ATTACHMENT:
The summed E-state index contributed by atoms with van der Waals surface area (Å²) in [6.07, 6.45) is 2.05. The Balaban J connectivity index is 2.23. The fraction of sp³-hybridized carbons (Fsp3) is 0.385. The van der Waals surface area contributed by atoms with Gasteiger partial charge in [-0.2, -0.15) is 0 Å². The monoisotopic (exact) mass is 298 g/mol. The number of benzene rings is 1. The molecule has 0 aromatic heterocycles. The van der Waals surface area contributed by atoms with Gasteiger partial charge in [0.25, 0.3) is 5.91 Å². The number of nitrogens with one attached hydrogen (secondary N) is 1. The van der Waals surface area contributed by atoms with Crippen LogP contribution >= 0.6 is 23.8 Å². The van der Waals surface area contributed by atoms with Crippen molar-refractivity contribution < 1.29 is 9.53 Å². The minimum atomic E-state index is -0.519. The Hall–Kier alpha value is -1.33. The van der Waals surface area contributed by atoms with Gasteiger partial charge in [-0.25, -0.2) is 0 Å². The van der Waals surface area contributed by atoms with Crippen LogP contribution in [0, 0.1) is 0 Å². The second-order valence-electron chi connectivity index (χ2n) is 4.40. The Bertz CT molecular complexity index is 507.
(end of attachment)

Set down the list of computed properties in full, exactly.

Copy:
The summed E-state index contributed by atoms with van der Waals surface area (Å²) in [6.07, 6.45) is 2.05. The Balaban J connectivity index is 2.23. The fraction of sp³-hybridized carbons (Fsp3) is 0.385. The van der Waals surface area contributed by atoms with Gasteiger partial charge in [-0.2, -0.15) is 0 Å². The monoisotopic (exact) mass is 298 g/mol. The number of benzene rings is 1. The molecule has 0 aromatic heterocycles. The van der Waals surface area contributed by atoms with Gasteiger partial charge in [0.25, 0.3) is 5.91 Å². The number of nitrogens with one attached hydrogen (secondary N) is 1. The van der Waals surface area contributed by atoms with Crippen LogP contribution >= 0.6 is 23.8 Å². The van der Waals surface area contributed by atoms with Crippen molar-refractivity contribution < 1.29 is 9.53 Å². The minimum atomic E-state index is -0.519. The Hall–Kier alpha value is -1.33. The van der Waals surface area contributed by atoms with Gasteiger partial charge in [-0.25, -0.2) is 0 Å². The van der Waals surface area contributed by atoms with Crippen LogP contribution in [0, 0.1) is 0 Å². The second-order valence-electron chi connectivity index (χ2n) is 4.40. The Bertz CT molecular complexity index is 507.